Bill 51, an Act to amend the Planning Act and the Conservation Land Act and to make related amendments to other Acts, received second reading in the Legislature on April 26, 2006. The Bill, as drafted, may have wide implications for the energy industry.
As proposed, section 23 of the Bill (Section 62.0.1 of the proposed Act) will allow the Lieutenant Governor in Council by regulation, to exempt undertakings that relate to energy and have been approved or exempted under the Environmental Assessment Act from Planning Act approvals. Typical Planning Act approvals that may be required for development projects include Official Plan and Zoning By-law amendments and site plan approval. While the latter approval is a private matter between a developer and a municipality and only in rare cases have private parties been made parties to appeals to the Ontario Municipal Board, appeals against local council decisions approving Official Plan and Zoning By-law amendments are routinely considered by the Ontario Municipal Board, which introduces both uncertainty and time delay into the approvals process.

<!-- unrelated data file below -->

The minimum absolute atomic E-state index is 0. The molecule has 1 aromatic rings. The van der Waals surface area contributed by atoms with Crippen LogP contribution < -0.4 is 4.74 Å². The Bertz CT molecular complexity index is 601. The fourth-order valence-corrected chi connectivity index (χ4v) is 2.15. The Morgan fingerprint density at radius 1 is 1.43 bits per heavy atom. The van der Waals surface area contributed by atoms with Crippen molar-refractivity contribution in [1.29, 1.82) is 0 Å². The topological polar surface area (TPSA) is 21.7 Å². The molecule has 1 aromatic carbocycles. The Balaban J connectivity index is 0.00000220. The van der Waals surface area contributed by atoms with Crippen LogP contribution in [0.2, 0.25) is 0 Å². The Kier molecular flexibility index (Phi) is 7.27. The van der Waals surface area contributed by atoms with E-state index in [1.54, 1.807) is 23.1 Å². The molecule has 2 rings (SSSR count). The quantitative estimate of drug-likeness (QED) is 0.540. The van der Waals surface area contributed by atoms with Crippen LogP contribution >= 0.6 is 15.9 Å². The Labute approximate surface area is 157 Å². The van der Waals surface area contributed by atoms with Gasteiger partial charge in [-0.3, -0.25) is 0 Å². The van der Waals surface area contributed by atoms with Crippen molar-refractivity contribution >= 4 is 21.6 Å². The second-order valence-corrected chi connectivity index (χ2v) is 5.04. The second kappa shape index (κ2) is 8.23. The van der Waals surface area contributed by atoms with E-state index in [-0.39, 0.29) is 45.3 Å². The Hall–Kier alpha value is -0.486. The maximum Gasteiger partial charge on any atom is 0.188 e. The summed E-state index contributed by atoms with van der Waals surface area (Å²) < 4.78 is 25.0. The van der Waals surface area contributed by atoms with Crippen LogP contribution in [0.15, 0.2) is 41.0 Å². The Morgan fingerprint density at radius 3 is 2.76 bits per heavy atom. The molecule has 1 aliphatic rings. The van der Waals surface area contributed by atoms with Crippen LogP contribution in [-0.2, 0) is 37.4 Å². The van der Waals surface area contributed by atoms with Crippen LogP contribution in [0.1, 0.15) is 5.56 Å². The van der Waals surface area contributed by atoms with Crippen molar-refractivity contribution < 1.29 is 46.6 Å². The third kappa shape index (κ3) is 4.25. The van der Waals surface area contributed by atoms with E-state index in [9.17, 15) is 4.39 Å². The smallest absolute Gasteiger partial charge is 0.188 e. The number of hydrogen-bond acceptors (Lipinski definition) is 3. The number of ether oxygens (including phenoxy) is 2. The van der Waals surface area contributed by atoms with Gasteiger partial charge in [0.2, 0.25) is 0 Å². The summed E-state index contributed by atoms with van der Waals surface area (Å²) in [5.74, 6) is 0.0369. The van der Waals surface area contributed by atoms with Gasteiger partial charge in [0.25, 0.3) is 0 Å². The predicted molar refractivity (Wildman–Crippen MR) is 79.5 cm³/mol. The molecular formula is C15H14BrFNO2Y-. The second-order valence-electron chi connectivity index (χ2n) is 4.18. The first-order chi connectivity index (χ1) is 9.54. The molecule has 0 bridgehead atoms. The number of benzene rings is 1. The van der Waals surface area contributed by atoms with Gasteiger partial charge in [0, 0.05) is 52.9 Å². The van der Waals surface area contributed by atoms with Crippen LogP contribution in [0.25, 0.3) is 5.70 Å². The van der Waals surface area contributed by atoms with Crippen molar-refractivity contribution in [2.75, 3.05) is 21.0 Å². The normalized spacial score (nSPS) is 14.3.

The proposed exemption from local land use approvals is reminiscent of provisions that remain in many municipal Official Plans and Zoning By-laws that exempt various government bodies and the former Ontario Hydro from compliance with these documents. Given that Ontario Regulation 116/01 made under the Environmental Assessment Act for Electricity Projects levelled the field for all proponents of energy projects with respect to environmental assessment requirements, the time might be right to reinstate the exemption on a broader basis. The extent to which the government is concerned about energy supply shortages will be reflected by the scope of the exemption provisions in the regulations, which have not yet been released in draft form.
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Canada is a constitutional monarchy, a parliamentary democracy and a federation comprised of ten provinces and three territories. Canada's judiciary is independent of the legislative and executive branches of Government.
The Government of Alberta recently announced a number of policy changes that will impact the Alberta Electricity Market, composed of its generators, transmitters, distributors, retailers, electricity consumers and wholesale electricity market.
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